Florida Telling Hundreds of Eligible Citizens that They are Ineligible to Vote

Judd Legum
Think Progress / News Report
Published: Monday 28 May 2012
“1638 people in Miami-Dade County were flagged by the state as “non-citizens” and sent letters informing them that they were ineligible to vote.”
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Florida Governor Rick Scott (R) has ordered the state to purge all “non-citizens” from the voting rolls prior to November’s election. But that list compiled by the Scott administration is so riddled with errors that, in Miami-Dade County alone, hundreds of U.S. citizens are being told they are ineligible to vote, Think Progress has learned exclusively.

According to data from the Miami-Dade County Supervisor of Elections obtained by Think Progress:

- 1638 people in Miami-Dade County were flagged by the state as “non-citizens” and sent letters informing them that they were ineligible to vote.

- Of that group, 359 people have subsequently provided the county with proof of citizenship.

- Another 26 people were identified as U.S. citizens directly by the county.

- The bulk of the remaining 1200 people have simply not responded yet to a letter sent to them by the Supervisor of Elections.

You can see a similar letter sent to alleged “non-citizens” by the Broward County Supervisor of Elections HERE. (“The Supervisor of Elections… has received information that you are not a citizen of the United States.”) If recipients of the letter do not respond within 30 days — a deadline that is mere days away — they will be summarily removed from the voting rolls. The voters purged from the list, election officials tell Think Progress, will inevitably include fully eligible Florida voters.

In short, an excess of 20 percent of the voters flagged as “non-citizens” in Miami-Dade are, in fact, citizens. And the actual number may be much higher.

An analysis of the state-wide list by the Miami Herald found that “Hispanic, Democratic and independent-minded voters are the most likely to be targeted” as ineligible by the list. Conversely, “whites and Republicans are disproportionately the least-likely to face the threat of removal.”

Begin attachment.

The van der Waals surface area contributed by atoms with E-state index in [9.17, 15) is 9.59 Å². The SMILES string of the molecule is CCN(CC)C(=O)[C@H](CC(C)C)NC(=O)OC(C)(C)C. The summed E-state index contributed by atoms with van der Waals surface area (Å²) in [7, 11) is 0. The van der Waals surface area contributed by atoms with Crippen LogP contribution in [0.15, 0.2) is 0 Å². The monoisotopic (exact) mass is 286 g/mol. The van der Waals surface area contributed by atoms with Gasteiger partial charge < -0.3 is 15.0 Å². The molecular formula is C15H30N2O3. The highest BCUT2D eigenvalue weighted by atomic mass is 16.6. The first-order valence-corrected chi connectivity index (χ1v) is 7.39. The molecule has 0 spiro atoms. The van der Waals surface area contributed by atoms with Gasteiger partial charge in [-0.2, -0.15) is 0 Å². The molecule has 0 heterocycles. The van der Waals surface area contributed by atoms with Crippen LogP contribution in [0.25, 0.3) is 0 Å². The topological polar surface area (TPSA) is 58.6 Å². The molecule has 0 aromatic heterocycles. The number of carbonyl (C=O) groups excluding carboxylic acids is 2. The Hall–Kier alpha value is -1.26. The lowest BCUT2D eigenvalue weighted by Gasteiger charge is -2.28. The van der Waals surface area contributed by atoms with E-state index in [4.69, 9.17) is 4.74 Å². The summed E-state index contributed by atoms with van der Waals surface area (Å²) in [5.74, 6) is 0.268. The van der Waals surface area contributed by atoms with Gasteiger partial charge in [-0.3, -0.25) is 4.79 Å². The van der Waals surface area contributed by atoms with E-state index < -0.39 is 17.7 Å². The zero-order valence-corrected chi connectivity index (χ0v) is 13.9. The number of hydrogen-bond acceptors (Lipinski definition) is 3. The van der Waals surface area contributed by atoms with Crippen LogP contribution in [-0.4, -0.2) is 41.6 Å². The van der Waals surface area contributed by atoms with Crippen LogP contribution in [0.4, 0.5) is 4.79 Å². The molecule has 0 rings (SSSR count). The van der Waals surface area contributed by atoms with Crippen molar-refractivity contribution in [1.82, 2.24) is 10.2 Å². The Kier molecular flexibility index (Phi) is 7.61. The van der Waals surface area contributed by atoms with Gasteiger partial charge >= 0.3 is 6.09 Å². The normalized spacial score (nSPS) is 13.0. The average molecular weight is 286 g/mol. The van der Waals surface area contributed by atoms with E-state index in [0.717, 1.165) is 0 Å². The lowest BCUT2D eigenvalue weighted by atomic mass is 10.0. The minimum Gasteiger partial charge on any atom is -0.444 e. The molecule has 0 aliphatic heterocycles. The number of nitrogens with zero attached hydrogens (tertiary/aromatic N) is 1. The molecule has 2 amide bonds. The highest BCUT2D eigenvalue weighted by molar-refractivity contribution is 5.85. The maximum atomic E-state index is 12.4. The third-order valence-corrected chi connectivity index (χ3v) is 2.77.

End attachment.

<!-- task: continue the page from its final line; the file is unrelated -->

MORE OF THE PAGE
Late last year, Scott ordered his Secretary of State, Kurt Browning, to “to identify and remove non-U.S. citizens from the voter rolls.” Browning could not access to reliable citizenship data. So election officials attempted to identify non-U.S. citizens by comparing data from the state motor vehicle administration with the voting file. That process produced a massive list of 182,000 names, which Browning considered unreliable and refused to release. Browning resigned in February and Scott pressed forward with the purge.

The Fair Elections Legal Network, which is challenging the purge, noted that database matching is “notoriously unreliable” and “data entry errors, similar-sounding names, and changing information can all produce false matches.” Further, some voters may have naturalized since their license information was collected.

For example, Juan Artabe, a resident of Miami-Dade, was flagged as a “non-citizen” based on motor vehicle records from 2006. He became a citizen in 2008 but no one notified the state. He was able to retain his ability to vote only by sending his citizenship papers to the Supervisor of Elections.

The situation in Miami-Dade is also apparent in elsewhere in Florida. According to a local reports in smaller Polk County of the 21 voters flagged by the state “nine appear to be citizens, leaving 12 as questionable.”

The purge of fully eligible voters from the voting rolls by Scott could be enough to tip the balance in Florida and, perhaps, the presidential election. In 2000, the final (disputed) margin was just 537 votes.



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13 comments on "Florida Telling Hundreds of Eligible Citizens that They are Ineligible to Vote"

oldhat

May 29, 2012 3:28pm

dead,non citizens all should be allowed to vote

mamabashums

May 29, 2012 10:19am

It seems that taxation without representation is the bottom line here so when does the revolution start so I can take historic photos. It would take a god to make things right now I ask god and every day americans when will we have enough of the bullshit!!!

Btrwy

May 29, 2012 9:03am